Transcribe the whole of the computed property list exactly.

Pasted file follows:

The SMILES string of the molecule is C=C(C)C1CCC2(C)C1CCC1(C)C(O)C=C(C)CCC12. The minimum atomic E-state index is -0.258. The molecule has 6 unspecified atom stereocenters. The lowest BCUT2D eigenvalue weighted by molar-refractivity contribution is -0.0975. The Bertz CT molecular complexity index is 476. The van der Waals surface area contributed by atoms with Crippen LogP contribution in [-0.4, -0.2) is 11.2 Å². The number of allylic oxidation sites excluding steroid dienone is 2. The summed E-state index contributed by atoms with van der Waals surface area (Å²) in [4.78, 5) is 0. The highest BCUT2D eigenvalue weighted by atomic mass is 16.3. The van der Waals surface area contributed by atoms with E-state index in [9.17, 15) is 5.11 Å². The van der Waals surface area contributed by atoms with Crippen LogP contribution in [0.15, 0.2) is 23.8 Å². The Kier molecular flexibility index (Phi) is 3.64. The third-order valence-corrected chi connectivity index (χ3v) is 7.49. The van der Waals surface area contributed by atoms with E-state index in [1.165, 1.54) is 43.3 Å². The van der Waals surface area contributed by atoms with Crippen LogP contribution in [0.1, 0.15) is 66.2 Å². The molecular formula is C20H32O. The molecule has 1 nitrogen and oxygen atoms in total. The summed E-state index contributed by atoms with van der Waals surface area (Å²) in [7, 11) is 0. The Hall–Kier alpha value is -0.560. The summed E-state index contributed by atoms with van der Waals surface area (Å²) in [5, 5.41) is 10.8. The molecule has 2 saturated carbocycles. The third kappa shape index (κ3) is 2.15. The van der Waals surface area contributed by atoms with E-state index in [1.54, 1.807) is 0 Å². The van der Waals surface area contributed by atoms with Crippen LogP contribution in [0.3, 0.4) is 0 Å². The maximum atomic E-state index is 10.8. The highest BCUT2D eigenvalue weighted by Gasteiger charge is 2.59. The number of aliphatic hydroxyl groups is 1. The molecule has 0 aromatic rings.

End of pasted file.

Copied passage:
The SMILES string of the molecule is C=C(C)C1CCC2(C)C1CCC1(C)C(O)C=C(C)CCC12. The minimum atomic E-state index is -0.258. The molecule has 6 unspecified atom stereocenters. The lowest BCUT2D eigenvalue weighted by molar-refractivity contribution is -0.0975. The Bertz CT molecular complexity index is 476. The van der Waals surface area contributed by atoms with Crippen LogP contribution in [-0.4, -0.2) is 11.2 Å². The number of allylic oxidation sites excluding steroid dienone is 2. The summed E-state index contributed by atoms with van der Waals surface area (Å²) in [4.78, 5) is 0. The highest BCUT2D eigenvalue weighted by atomic mass is 16.3. The van der Waals surface area contributed by atoms with E-state index in [9.17, 15) is 5.11 Å². The van der Waals surface area contributed by atoms with Crippen LogP contribution in [0.15, 0.2) is 23.8 Å². The Kier molecular flexibility index (Phi) is 3.64. The third-order valence-corrected chi connectivity index (χ3v) is 7.49. The van der Waals surface area contributed by atoms with E-state index in [1.165, 1.54) is 43.3 Å². The van der Waals surface area contributed by atoms with Crippen LogP contribution in [0.1, 0.15) is 66.2 Å². The molecular formula is C20H32O. The molecule has 1 nitrogen and oxygen atoms in total. The summed E-state index contributed by atoms with van der Waals surface area (Å²) in [7, 11) is 0. The Hall–Kier alpha value is -0.560. The summed E-state index contributed by atoms with van der Waals surface area (Å²) in [5, 5.41) is 10.8. The molecule has 2 saturated carbocycles. The third kappa shape index (κ3) is 2.15. The van der Waals surface area contributed by atoms with E-state index in [1.54, 1.807) is 0 Å². The van der Waals surface area contributed by atoms with Crippen LogP contribution in [0.3, 0.4) is 0 Å². The maximum atomic E-state index is 10.8. The highest BCUT2D eigenvalue weighted by Gasteiger charge is 2.59. The number of aliphatic hydroxyl groups is 1. The molecule has 0 aromatic rings.